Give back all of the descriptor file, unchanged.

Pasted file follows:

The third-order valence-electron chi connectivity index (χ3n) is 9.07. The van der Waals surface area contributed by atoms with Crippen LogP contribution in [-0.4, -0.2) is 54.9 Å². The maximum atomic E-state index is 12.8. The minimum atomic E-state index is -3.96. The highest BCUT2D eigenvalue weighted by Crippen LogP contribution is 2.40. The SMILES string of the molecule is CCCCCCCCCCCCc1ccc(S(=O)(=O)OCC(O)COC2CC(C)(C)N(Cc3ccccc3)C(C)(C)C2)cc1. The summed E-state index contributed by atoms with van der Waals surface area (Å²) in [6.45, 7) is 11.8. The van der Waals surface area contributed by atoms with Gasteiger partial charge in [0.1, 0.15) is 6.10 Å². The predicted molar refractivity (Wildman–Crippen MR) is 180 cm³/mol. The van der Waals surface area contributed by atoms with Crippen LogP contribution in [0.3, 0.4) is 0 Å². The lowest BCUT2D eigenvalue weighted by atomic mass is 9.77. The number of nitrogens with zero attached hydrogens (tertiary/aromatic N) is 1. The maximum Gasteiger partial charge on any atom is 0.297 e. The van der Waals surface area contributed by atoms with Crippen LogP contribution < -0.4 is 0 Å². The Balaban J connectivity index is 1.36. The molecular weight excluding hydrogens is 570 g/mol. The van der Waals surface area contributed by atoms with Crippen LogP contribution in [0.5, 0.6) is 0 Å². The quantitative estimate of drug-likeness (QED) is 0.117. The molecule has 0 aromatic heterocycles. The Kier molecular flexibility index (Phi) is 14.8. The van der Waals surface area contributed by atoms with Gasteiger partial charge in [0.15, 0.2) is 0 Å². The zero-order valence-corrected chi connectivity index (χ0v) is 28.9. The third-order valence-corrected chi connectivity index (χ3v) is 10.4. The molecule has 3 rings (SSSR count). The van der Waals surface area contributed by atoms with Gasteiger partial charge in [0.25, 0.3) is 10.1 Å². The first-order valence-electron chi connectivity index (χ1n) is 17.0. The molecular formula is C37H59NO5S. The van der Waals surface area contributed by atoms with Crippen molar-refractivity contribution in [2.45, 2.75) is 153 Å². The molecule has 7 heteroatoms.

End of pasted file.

The third-order valence-electron chi connectivity index (χ3n) is 9.07. The van der Waals surface area contributed by atoms with Crippen LogP contribution in [-0.4, -0.2) is 54.9 Å². The maximum atomic E-state index is 12.8. The minimum atomic E-state index is -3.96. The highest BCUT2D eigenvalue weighted by Crippen LogP contribution is 2.40. The SMILES string of the molecule is CCCCCCCCCCCCc1ccc(S(=O)(=O)OCC(O)COC2CC(C)(C)N(Cc3ccccc3)C(C)(C)C2)cc1. The summed E-state index contributed by atoms with van der Waals surface area (Å²) in [6.45, 7) is 11.8. The van der Waals surface area contributed by atoms with Gasteiger partial charge in [0.1, 0.15) is 6.10 Å². The predicted molar refractivity (Wildman–Crippen MR) is 180 cm³/mol. The van der Waals surface area contributed by atoms with Crippen LogP contribution in [0.3, 0.4) is 0 Å². The lowest BCUT2D eigenvalue weighted by atomic mass is 9.77. The number of nitrogens with zero attached hydrogens (tertiary/aromatic N) is 1. The maximum Gasteiger partial charge on any atom is 0.297 e. The van der Waals surface area contributed by atoms with Crippen LogP contribution < -0.4 is 0 Å². The Balaban J connectivity index is 1.36. The molecular weight excluding hydrogens is 570 g/mol. The van der Waals surface area contributed by atoms with Crippen LogP contribution in [0.5, 0.6) is 0 Å². The quantitative estimate of drug-likeness (QED) is 0.117. The molecule has 0 aromatic heterocycles. The Kier molecular flexibility index (Phi) is 14.8. The van der Waals surface area contributed by atoms with Gasteiger partial charge in [0.15, 0.2) is 0 Å². The zero-order valence-corrected chi connectivity index (χ0v) is 28.9. The third-order valence-corrected chi connectivity index (χ3v) is 10.4. The molecule has 3 rings (SSSR count). The van der Waals surface area contributed by atoms with Gasteiger partial charge in [0.25, 0.3) is 10.1 Å². The first-order valence-electron chi connectivity index (χ1n) is 17.0. The molecular formula is C37H59NO5S. The van der Waals surface area contributed by atoms with Crippen molar-refractivity contribution in [2.45, 2.75) is 153 Å². The molecule has 7 heteroatoms.